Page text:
“In total, the apps identified by BuzzFeed News have been installed on Android phones more than 115 million times, according to data from analytics service AppBrain. Most are games, but others include a flashlight app, a selfie app, and a healthy eating app. One app connected to the scheme, EverythingMe, has been installed more than 20 million times,” Craig Silverman reports for BuzzFeed News. “Once acquired, the apps continue to be maintained in order to keep real users happy and create the appearance of a thriving audience that serves as a cover for the cloned fake traffic. The apps are also spread among multiple shell companies to distribute earnings and conceal the size of the operation.”
“The revelation of this scheme shows just how deeply fraud is embedded in the digital advertising ecosystem, the vast sums being stolen from brands, and the overall failure of the industry to stop it,” Silverman reports. “App metrics firm AppsFlyer estimated that between $700 million and $800 million was stolen from mobile apps alone in the first quarter of this year, a 30% increase over the previous year. Pixalate’s latest analysis of in-app fraud found that 23% of all ad impressions in mobile apps are in some way fraudulent. Overall, Juniper Research estimates $19 billion will be stolen this year by digital ad fraudsters, but others believe the actual figure could be three times that.”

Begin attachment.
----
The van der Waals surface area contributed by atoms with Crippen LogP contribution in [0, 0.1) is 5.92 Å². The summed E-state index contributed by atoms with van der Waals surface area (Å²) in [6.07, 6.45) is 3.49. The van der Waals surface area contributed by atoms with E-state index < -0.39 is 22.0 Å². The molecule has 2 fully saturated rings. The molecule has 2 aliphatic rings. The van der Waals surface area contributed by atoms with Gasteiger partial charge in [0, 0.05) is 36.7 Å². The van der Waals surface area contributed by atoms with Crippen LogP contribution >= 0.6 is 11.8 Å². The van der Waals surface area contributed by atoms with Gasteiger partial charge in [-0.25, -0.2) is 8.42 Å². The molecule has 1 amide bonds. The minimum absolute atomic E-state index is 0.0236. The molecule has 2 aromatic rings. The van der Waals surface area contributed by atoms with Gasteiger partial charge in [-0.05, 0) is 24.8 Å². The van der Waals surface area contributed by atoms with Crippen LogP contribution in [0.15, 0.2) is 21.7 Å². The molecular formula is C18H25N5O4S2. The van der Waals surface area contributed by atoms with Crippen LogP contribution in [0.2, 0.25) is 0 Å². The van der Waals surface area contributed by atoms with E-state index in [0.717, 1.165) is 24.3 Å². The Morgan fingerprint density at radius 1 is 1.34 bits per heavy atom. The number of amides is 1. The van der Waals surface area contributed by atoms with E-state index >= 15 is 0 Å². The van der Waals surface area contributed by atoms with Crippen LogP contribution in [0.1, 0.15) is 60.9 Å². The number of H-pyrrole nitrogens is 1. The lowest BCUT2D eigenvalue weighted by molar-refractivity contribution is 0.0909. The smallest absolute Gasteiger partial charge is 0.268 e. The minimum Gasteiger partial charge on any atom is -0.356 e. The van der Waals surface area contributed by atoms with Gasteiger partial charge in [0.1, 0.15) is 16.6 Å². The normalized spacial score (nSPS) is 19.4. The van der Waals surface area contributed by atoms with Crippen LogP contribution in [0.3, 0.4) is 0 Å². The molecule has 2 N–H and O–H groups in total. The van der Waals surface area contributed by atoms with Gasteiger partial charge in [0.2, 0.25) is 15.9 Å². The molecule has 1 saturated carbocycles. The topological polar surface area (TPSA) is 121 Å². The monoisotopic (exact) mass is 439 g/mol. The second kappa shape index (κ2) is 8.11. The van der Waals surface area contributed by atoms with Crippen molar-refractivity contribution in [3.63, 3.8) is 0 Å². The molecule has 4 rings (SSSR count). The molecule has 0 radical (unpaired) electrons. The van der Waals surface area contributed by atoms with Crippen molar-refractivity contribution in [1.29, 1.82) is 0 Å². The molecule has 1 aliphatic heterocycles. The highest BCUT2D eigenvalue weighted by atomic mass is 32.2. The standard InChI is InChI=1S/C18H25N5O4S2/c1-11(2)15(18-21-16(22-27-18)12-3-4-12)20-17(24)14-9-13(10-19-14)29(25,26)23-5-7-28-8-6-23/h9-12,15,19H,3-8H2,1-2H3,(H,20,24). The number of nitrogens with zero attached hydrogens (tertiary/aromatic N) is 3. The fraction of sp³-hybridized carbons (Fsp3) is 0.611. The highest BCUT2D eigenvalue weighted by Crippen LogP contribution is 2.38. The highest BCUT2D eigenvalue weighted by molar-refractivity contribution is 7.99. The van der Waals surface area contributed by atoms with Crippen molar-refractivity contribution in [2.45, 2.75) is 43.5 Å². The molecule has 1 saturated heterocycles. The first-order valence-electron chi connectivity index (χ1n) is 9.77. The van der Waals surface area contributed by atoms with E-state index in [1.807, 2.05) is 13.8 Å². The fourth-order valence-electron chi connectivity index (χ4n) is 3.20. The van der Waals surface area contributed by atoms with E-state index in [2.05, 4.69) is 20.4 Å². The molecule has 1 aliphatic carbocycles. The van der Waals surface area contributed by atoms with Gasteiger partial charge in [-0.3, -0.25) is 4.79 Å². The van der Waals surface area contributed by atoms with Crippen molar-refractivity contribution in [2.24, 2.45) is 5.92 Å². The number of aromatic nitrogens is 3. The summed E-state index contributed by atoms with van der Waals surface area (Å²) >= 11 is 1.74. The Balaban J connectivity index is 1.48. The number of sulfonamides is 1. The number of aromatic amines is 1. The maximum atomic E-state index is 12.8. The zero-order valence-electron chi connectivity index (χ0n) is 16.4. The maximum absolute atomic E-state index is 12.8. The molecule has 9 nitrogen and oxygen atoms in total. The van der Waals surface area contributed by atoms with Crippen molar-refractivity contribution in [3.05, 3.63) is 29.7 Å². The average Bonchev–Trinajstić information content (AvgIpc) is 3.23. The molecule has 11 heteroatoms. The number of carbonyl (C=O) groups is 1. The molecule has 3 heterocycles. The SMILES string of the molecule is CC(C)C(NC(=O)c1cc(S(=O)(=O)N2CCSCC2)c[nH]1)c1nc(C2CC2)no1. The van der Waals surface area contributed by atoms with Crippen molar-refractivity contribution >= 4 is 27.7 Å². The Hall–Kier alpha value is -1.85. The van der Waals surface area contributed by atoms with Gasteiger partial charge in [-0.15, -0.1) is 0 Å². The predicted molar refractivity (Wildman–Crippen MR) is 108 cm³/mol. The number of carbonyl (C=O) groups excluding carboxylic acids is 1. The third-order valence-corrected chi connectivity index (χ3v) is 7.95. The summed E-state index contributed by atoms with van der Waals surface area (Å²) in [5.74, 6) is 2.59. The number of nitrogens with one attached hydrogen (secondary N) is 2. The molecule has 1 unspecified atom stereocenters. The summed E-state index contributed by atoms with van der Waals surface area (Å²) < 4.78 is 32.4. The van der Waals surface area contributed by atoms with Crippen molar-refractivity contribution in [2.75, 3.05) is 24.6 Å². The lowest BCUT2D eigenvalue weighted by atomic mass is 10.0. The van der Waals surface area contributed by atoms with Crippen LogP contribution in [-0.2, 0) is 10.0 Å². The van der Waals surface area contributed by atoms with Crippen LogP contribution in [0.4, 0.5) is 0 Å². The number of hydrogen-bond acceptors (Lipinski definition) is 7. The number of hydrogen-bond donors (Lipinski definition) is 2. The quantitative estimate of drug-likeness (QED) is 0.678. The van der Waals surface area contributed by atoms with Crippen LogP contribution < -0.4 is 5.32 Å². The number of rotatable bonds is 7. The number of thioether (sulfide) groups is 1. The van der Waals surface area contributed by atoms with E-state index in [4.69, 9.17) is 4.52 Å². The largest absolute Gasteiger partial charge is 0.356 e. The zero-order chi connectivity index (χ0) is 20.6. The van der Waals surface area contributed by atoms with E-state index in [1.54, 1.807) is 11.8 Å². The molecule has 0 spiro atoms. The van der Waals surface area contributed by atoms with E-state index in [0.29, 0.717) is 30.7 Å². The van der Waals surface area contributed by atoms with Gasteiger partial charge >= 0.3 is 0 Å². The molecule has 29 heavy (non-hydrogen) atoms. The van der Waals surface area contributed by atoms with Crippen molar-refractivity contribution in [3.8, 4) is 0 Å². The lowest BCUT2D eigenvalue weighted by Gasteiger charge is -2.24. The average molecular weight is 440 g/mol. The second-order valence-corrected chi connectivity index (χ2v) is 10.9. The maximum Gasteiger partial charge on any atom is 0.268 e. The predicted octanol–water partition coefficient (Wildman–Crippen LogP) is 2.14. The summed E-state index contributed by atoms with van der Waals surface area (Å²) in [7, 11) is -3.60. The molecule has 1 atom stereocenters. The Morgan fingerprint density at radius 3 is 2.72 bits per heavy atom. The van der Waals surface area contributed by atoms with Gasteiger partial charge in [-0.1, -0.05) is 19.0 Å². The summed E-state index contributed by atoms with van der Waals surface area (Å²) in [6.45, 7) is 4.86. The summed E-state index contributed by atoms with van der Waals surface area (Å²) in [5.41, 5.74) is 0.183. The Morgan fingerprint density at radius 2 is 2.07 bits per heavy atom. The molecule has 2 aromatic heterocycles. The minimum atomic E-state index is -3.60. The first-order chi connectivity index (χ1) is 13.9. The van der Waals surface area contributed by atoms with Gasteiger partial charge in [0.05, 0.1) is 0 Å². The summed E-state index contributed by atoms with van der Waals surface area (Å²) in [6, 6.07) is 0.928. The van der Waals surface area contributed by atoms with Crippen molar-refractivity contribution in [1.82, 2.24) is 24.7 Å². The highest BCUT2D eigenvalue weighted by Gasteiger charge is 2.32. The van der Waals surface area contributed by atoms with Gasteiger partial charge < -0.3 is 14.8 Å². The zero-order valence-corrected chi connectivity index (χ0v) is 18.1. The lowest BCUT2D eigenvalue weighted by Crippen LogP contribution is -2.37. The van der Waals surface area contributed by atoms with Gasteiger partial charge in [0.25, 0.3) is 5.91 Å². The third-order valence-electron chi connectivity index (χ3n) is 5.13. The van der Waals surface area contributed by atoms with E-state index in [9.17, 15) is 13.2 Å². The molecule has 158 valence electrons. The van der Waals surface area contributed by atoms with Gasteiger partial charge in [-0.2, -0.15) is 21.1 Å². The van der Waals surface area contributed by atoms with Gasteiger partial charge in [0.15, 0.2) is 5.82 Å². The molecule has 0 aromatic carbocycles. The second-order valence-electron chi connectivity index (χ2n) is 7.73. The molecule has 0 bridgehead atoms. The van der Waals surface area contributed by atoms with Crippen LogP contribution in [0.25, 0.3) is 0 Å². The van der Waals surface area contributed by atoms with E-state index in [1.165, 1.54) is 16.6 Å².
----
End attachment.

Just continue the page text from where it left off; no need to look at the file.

“This scheme’s focus on Android apps also exposes the presence of fraud, malware, and other risks affecting Google’s mobile ecosystem and the users who rely on it. Experts say a scheme like this targets Android in part because of its huge user base, and because the Google Play store has a less rigorous app review process than Apple’s App Store. Android apps are bought and sold, injected with malicious code, repurposed without users’ or Google’s knowledge, or, as in this case, turned into engines of fraud,” Silverman reports. “Google told BuzzFeed News it quickly removes any apps that violate Play store policies and that last year it took down more than 700,000 apps that were in violation. It also emphasized its commitment to fighting ad fraud by implementing standards such as ads.txt.”
“To identify key beneficiaries of this scheme, BuzzFeed News analyzed corporate registration records, domain ownership and Domain Name System data, Play store listings, and other publicly available information,” Silverman reports. “It revealed that the network of apps and websites is linked to Fly Apps, a Maltese company with multiple connections to the scheme.”
Tons more in the full article – recommended – here.
MacDailyNews Take: In effect, Google’s insecure platform leads to defrauding Google’s ad networks, along with many other, smaller non-Google ad networks. Karmic.
Hopefully, reports such as these help ferret out and eliminate theses criminals who are defrauding advertisers!
More info about ads.txt via Wikipedia here.
[Thanks to MacDailyNews Reader “Lynn Weiler” for the heads up.]